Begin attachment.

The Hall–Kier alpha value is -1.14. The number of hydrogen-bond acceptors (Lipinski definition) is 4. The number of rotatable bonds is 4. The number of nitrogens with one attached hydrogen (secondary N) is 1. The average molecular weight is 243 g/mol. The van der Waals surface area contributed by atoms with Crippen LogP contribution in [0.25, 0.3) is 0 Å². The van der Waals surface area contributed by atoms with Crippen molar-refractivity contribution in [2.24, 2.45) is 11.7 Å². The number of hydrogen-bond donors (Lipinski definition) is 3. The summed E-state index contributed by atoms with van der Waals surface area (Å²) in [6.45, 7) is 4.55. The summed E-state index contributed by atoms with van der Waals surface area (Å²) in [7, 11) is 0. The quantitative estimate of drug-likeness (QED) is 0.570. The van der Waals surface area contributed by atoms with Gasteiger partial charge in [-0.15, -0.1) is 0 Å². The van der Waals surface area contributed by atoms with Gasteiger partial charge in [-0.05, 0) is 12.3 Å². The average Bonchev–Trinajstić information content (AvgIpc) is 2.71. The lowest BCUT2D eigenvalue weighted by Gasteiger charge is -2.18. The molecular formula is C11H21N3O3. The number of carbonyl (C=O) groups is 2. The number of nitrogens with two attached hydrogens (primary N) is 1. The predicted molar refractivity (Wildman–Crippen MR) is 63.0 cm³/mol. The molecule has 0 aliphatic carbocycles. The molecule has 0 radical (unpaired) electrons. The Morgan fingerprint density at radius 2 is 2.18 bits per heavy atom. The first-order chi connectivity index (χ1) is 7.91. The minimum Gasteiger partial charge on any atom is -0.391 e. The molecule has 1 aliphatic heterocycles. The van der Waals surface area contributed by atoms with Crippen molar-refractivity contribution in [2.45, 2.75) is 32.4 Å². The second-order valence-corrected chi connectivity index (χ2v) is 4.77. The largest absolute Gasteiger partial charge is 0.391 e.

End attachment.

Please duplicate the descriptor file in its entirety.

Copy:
The Hall–Kier alpha value is -1.14. The number of hydrogen-bond acceptors (Lipinski definition) is 4. The number of rotatable bonds is 4. The number of nitrogens with one attached hydrogen (secondary N) is 1. The average molecular weight is 243 g/mol. The van der Waals surface area contributed by atoms with Crippen LogP contribution in [0.25, 0.3) is 0 Å². The van der Waals surface area contributed by atoms with Crippen molar-refractivity contribution in [2.24, 2.45) is 11.7 Å². The number of hydrogen-bond donors (Lipinski definition) is 3. The summed E-state index contributed by atoms with van der Waals surface area (Å²) in [6.45, 7) is 4.55. The summed E-state index contributed by atoms with van der Waals surface area (Å²) in [7, 11) is 0. The quantitative estimate of drug-likeness (QED) is 0.570. The van der Waals surface area contributed by atoms with Gasteiger partial charge in [-0.15, -0.1) is 0 Å². The van der Waals surface area contributed by atoms with Gasteiger partial charge in [-0.05, 0) is 12.3 Å². The average Bonchev–Trinajstić information content (AvgIpc) is 2.71. The lowest BCUT2D eigenvalue weighted by Gasteiger charge is -2.18. The molecular formula is C11H21N3O3. The number of carbonyl (C=O) groups is 2. The number of nitrogens with two attached hydrogens (primary N) is 1. The predicted molar refractivity (Wildman–Crippen MR) is 63.0 cm³/mol. The molecule has 0 aliphatic carbocycles. The molecule has 0 radical (unpaired) electrons. The Morgan fingerprint density at radius 2 is 2.18 bits per heavy atom. The first-order chi connectivity index (χ1) is 7.91. The minimum Gasteiger partial charge on any atom is -0.391 e. The molecule has 1 aliphatic heterocycles. The van der Waals surface area contributed by atoms with Crippen molar-refractivity contribution in [2.45, 2.75) is 32.4 Å². The second-order valence-corrected chi connectivity index (χ2v) is 4.77. The largest absolute Gasteiger partial charge is 0.391 e.